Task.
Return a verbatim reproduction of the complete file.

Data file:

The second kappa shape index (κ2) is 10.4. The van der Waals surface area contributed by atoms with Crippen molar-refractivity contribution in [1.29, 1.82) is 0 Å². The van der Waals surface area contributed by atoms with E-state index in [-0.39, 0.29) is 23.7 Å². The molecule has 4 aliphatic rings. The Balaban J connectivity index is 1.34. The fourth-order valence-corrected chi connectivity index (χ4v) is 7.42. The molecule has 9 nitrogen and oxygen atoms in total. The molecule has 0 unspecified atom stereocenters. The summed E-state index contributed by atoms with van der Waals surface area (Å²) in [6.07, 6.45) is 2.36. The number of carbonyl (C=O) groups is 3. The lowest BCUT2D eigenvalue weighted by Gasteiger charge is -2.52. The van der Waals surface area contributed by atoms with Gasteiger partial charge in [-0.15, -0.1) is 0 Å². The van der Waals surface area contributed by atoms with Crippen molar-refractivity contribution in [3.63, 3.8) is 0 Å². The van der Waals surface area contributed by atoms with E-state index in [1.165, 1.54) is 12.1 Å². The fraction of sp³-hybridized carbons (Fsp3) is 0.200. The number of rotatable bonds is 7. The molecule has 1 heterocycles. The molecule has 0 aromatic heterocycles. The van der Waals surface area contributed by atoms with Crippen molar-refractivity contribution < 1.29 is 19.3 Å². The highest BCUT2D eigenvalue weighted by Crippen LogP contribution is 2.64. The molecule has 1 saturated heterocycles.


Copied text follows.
The second kappa shape index (κ2) is 10.4. The van der Waals surface area contributed by atoms with Crippen molar-refractivity contribution in [1.29, 1.82) is 0 Å². The van der Waals surface area contributed by atoms with E-state index in [-0.39, 0.29) is 23.7 Å². The molecule has 4 aliphatic rings. The Balaban J connectivity index is 1.34. The fourth-order valence-corrected chi connectivity index (χ4v) is 7.42. The molecule has 9 nitrogen and oxygen atoms in total. The molecule has 0 unspecified atom stereocenters. The summed E-state index contributed by atoms with van der Waals surface area (Å²) in [6.07, 6.45) is 2.36. The number of carbonyl (C=O) groups is 3. The lowest BCUT2D eigenvalue weighted by Gasteiger charge is -2.52. The van der Waals surface area contributed by atoms with Gasteiger partial charge in [-0.15, -0.1) is 0 Å². The van der Waals surface area contributed by atoms with Crippen molar-refractivity contribution in [3.63, 3.8) is 0 Å². The van der Waals surface area contributed by atoms with E-state index in [1.165, 1.54) is 12.1 Å². The fraction of sp³-hybridized carbons (Fsp3) is 0.200. The number of rotatable bonds is 7. The molecule has 1 heterocycles. The molecule has 0 aromatic heterocycles. The van der Waals surface area contributed by atoms with Crippen molar-refractivity contribution < 1.29 is 19.3 Å². The highest BCUT2D eigenvalue weighted by Crippen LogP contribution is 2.64. The molecule has 1 saturated heterocycles.